After discussing the arrangement for a sweetly melodic movement called “Romance,” McCartney and Bonell went into an adjoining room with hardwood floors containing a concert grand piano, vibes, guitars, and other instruments. They sat beside each other on stools, facing a window through which they could see Smith in the control room. Both men picked up guitars and prepared to work on some passages that McCartney wanted to refine. But first he played the opening bars of a Bach bourrée. He said that he and George Harrison used to play it together as a “party piece” in the early sixties. He showed how one of the chords had become the opening notes to “Blackbird.” He played a snatch of that song, then stopped abruptly. “O.K., back to work!” he said. “That’s enough fun. It’ll end in tears.”

He asked Smith to play through the studio speakers a guitar phrase from the beginning of a movement called “Farmboy” – an ascending run of five notes that McCartney had recorded sometime earlier. Smith played the phrase. “O.K., stop there,” McCartney said. He turned to Bonell and explained that he wanted the figure to include “more notes.”

Bonell performed the phrase, adding more notes.

McCartney grunted. “I’m trying to get, like, twice the amount of notes in,” he said. “So instead of – ” he played an arpeggio – “it should be. . . . ” He tried to play the sounds he heard in his mind, but stumbled.

Bonell’s fingers flew over the frets.

“Yeah,” McCartney said, still not hearing it. “Um, there’s a note on the way, a passing note.”

Bonell played a fancier run up the scale.

“Yeah,” McCartney said, dubiously. He attempted to sing the phrase but couldn’t capture it. “It just needs two notes for every one,” he persisted.

Bonell tried again.

“Yeah, that’s probably it,” McCartney said. But he didn’t sound sure. He suggested that they move on to another passage. They worked this way for almost an hour.

At 4:30 P.M., McCartney announced that the session was over.”

I don’t think there’s been much mention of it since. I was also disappointed since I was really looking forward to it. I’ve enjoyed all of his classical work.

From Paul McCartney: “Kisses on the Bottom”* | Page 30 | Steve Hoffman Music Forums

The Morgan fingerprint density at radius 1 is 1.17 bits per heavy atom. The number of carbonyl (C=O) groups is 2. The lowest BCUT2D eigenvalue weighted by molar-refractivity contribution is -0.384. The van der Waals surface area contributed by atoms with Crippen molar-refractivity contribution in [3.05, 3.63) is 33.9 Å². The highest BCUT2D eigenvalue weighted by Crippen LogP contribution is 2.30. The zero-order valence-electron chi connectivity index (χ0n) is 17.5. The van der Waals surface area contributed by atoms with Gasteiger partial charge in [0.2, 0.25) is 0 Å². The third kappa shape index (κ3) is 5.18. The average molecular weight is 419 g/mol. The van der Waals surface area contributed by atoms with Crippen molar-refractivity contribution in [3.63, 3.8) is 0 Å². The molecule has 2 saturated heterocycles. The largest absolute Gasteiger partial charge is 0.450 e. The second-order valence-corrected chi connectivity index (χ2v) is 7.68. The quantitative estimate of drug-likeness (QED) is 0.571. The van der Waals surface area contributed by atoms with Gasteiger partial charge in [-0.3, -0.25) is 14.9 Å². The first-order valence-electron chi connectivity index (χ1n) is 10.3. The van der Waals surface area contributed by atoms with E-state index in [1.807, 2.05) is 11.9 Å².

Paul wrote and recorded a 9 minutes long piece of music for the Jacques Perrin Film, Oceans. But it wasn’t used because it didn’t fit with the Bruno Coulais score, So Perrin refused the music. Then Paul reworked the musical theme and wrote more for the ballet. The guitar concerto is another totally different project, with already 2 different versions recorded ( one classical with an acoustic guitar à la Vivaldi’s concerto, and another one with Jeff Beck electric guitar wth Orchestra, but EMI classics refused it, because of the change of label by Paul for his rock albums and his back catalogue. So it’s on the shelved, and Paul would like to use this for the Londonolympic games, if someone ask him for this. There is always an opportunity for any macca unreleased stuff , eg : Blue sway , recently

McCartney Ballet Score ‘Ocean’s Kingdom’ Out Oct 4 | Page 2 | Steve Hoffman Music Forums

Despite beginning in 2006, McCartney’s classical guitar concerto is yet to be finished. Carlos says a lot of work has gone into it and speaks fondly of how it sounds. “It’s a mixture of bits which you go ‘Oh that sounds like the Beatles’, bits which sound like baroque music, and other bits which sound like Spanish music,” he says. “I hope that if you write this up, it’s a good message to Paul: Paul, where is that guitar concerto? Shall we pick it up again? That’s the message.”

Carlos Bonell – Muso Mirror Interviews: Classical Guitarist Carlos Bonell, February 6, 2021

Live performances

Paul McCartney has never played this song in concert.